Looking after our mental health is just as important as learning our multiplication tables. Learning will happen more successfully if we feel good about ourselves.
Many teachers know this well, as they have spent years helping support students with either mental health problems, or special educational needs, that impact their wellbeing, so they can still do well in school.
With schools closing, this support has rapidly had to become digital, in the form of emails or phone calls. Many teachers may have never done anything like this. So how can they maintain good mental health support without being in school on a daily basis?
There are several useful and highly beneficial ideas that teachers can pass on to students that can help them maintain their mental health and wellbeing during these challenging times.
1. Draw a circle of control
At the moment students might feel as if they have no control over much of what is happening, but the truth is if we look at things closely there are lots of things we do have control over.
If we can encourage students to focus on these things, it can help us feel a bit better.
Ask students to create their own circle of control, where you draw what you can control on the inside and what you cannot on the outside, so they can think of all the things they can control right now.
2. Don’t hesitate to meditate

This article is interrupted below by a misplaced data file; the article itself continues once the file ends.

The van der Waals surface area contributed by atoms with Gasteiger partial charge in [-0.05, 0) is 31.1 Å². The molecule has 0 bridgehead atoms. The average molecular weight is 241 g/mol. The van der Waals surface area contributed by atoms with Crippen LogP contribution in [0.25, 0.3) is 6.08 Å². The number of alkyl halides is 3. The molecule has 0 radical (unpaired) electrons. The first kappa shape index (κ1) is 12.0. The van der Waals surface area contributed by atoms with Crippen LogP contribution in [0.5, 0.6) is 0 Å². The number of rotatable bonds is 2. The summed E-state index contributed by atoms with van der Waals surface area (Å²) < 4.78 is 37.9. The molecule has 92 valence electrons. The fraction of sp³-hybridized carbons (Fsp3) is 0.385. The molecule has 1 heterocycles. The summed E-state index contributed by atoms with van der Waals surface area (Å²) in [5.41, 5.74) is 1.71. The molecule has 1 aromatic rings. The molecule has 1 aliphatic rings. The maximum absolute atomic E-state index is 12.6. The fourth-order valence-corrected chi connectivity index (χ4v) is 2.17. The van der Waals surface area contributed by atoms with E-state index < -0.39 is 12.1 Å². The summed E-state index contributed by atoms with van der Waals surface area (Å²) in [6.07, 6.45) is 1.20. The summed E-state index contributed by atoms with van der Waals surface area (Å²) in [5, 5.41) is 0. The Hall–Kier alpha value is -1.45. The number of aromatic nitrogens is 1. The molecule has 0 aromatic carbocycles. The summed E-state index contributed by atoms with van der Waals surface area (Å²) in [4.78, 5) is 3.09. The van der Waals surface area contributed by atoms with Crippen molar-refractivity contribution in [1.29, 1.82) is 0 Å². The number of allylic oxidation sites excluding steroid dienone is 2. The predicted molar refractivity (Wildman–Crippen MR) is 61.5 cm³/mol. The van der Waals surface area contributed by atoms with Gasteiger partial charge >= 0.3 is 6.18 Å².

Meditation is a great way of clearing our minds of worries. You can find great meditations on YouTube or apps such as Calm. They can talk you through on how to relax your body and mind. You may want to do this before bedtime when you’re chilling out before you go to sleep.
You can also use grounding techniques, such as using your five senses. Look around the room. Use your fingers as you count up your five senses. Look for something you can…
- See. Focus on it. It could be a pencil on the desk. Think of what colour it is. Ask yourself if it is blunt or in need of a sharpen.
- Hear. What can you hear? It could be the clock on the wall. Someone cutting the grass outside. Birds singing. Listen in carefully.
- Touch. It could be the seat you are sitting on or the clothes you are wearing. Think about the textures or what it is made of. Are your feet firmly on the ground? This will help you feel grounded.
- Smell. Can you smell food being cooked? Or the smell of your washing powder? Or someone might be wearing perfume.
- Taste. Can you still taste your toothpaste? Or the meal you just ate? What was the last thing you ate? Was it sweet or savoury?
3. Look what I’ve been doing
Because your students have got a long stretch of time ahead of them where they’re going to be stuck indoors at home they run the risk of feeling bored.
The danger of this when a child already has mental health problems is that they might find themselves getting into unhealthy routines, or dwelling on negative thoughts.
Set your students the task of keeping a journal. Inside they can write down the things that they have been doing, and stick photos or draw pictures.
The more they feel that they are achieving things with their time, the more positive they will feel about themselves, and the more resilient they will become.
In their journal, students can keep a set of tasks to challenge themselves each day. These tasks should be simple and achievable, for example: make bed, brush teeth, feed pets.
Children should tick off every task every day. This kind of physical reminder of success will help them feel like their day has meaning.